We appreciate the thoughtful comments by Schofield and Nielsen regarding our investigation of the neuropsychological features of the syndrome of MTLE.1 Their letter refers to the definition and assessment of EF, and they would have preferred that we assessed the domain of EF with additional measures that would have more adequately represented its complex and multifaceted features. While we do not agree that some of the measures suggested by Schofield and Nielsen are primarily reflective of EF, our disagreement only serves to support their point that EF is a poorly defined construct whose definition needs to be clarified to prevent further ambiguity. The observations and comments of Schofield and Nielsen do not detract from the major thrust of our investigation, ie, that patients with MTLE presenting for surgical consideration as adults exhibit evidence of generalized cognitive dysfunction. Whether generalized cognitive impairments would be seen in younger patients with MTLE would help to clarify issues related to optimal timing of anterior temporal lobectomy.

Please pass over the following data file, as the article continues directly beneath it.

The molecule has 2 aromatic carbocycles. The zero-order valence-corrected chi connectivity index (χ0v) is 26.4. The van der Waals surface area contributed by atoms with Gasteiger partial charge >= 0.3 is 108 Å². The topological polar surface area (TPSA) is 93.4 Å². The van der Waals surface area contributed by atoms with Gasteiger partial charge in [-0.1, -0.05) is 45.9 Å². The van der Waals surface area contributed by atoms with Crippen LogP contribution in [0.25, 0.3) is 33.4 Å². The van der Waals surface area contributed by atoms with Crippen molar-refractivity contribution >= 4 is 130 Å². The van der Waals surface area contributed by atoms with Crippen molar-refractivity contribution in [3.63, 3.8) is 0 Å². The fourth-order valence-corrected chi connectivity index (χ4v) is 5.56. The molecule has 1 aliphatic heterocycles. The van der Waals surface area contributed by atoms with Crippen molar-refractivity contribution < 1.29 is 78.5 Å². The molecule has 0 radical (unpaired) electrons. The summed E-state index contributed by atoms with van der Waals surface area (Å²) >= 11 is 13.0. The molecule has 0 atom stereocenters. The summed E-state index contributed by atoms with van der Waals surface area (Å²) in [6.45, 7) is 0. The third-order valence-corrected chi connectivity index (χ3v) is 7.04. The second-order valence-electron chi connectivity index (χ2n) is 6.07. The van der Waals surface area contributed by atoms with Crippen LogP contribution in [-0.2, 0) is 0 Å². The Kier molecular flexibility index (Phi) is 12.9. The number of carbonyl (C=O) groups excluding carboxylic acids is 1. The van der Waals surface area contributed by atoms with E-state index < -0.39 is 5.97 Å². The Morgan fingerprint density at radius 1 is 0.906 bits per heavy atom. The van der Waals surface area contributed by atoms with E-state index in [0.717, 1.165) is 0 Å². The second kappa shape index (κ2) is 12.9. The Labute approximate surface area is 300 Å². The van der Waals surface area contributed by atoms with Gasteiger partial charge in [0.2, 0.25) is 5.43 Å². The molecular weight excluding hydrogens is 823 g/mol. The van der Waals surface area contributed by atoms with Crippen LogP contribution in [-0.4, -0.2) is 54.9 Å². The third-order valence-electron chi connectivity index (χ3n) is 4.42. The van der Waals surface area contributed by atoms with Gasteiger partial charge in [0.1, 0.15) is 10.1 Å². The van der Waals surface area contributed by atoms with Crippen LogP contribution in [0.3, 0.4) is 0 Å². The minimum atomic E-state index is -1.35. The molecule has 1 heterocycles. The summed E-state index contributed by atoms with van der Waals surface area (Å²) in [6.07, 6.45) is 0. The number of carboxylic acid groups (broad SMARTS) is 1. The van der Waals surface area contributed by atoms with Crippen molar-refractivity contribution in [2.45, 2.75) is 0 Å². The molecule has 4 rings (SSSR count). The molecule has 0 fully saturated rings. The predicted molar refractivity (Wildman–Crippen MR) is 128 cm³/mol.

Hermann B. Mesial Temporal Lobe Epilepsy—Reply. Arch Neurol. 1998;55(5):754. doi:
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